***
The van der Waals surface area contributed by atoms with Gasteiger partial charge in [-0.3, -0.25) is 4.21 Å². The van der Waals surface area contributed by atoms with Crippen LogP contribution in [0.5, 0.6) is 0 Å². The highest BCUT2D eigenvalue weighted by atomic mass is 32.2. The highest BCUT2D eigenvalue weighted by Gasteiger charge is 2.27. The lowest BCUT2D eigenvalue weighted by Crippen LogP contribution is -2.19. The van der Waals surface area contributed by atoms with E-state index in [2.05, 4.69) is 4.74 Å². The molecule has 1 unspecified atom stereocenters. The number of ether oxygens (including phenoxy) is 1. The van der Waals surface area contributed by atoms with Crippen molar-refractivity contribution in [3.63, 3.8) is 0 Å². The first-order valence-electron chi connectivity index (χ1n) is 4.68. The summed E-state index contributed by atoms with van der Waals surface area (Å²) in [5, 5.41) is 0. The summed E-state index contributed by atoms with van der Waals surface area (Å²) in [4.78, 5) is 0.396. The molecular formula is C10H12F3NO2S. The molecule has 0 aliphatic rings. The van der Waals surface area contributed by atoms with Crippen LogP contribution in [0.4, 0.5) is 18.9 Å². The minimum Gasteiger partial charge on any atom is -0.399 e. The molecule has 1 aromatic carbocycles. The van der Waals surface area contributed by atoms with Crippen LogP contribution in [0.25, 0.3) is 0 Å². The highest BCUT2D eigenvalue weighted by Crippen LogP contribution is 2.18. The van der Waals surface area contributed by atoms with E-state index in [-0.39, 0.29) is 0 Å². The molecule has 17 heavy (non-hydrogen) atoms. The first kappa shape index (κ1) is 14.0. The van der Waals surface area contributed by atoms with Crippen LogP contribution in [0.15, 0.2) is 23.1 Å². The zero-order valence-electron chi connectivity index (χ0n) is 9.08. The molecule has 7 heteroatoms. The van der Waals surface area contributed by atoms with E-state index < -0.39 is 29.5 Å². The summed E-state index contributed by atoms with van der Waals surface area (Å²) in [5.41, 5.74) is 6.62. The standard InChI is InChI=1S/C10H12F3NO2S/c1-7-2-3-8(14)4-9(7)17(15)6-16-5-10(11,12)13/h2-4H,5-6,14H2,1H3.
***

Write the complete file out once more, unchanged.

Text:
The van der Waals surface area contributed by atoms with Gasteiger partial charge in [-0.3, -0.25) is 4.21 Å². The van der Waals surface area contributed by atoms with Crippen LogP contribution in [0.5, 0.6) is 0 Å². The highest BCUT2D eigenvalue weighted by atomic mass is 32.2. The highest BCUT2D eigenvalue weighted by Gasteiger charge is 2.27. The lowest BCUT2D eigenvalue weighted by Crippen LogP contribution is -2.19. The van der Waals surface area contributed by atoms with E-state index in [2.05, 4.69) is 4.74 Å². The molecule has 1 unspecified atom stereocenters. The number of ether oxygens (including phenoxy) is 1. The van der Waals surface area contributed by atoms with Crippen molar-refractivity contribution in [3.63, 3.8) is 0 Å². The first-order valence-electron chi connectivity index (χ1n) is 4.68. The summed E-state index contributed by atoms with van der Waals surface area (Å²) in [5, 5.41) is 0. The summed E-state index contributed by atoms with van der Waals surface area (Å²) in [4.78, 5) is 0.396. The molecular formula is C10H12F3NO2S. The molecule has 0 aliphatic rings. The van der Waals surface area contributed by atoms with Crippen LogP contribution in [0.4, 0.5) is 18.9 Å². The minimum Gasteiger partial charge on any atom is -0.399 e. The molecule has 1 aromatic carbocycles. The van der Waals surface area contributed by atoms with Crippen LogP contribution in [0.25, 0.3) is 0 Å². The highest BCUT2D eigenvalue weighted by Crippen LogP contribution is 2.18. The van der Waals surface area contributed by atoms with E-state index in [-0.39, 0.29) is 0 Å². The molecule has 17 heavy (non-hydrogen) atoms. The first kappa shape index (κ1) is 14.0. The van der Waals surface area contributed by atoms with Crippen LogP contribution in [0.15, 0.2) is 23.1 Å². The zero-order valence-electron chi connectivity index (χ0n) is 9.08. The molecule has 7 heteroatoms. The van der Waals surface area contributed by atoms with E-state index < -0.39 is 29.5 Å². The summed E-state index contributed by atoms with van der Waals surface area (Å²) in [5.41, 5.74) is 6.62. The standard InChI is InChI=1S/C10H12F3NO2S/c1-7-2-3-8(14)4-9(7)17(15)6-16-5-10(11,12)13/h2-4H,5-6,14H2,1H3.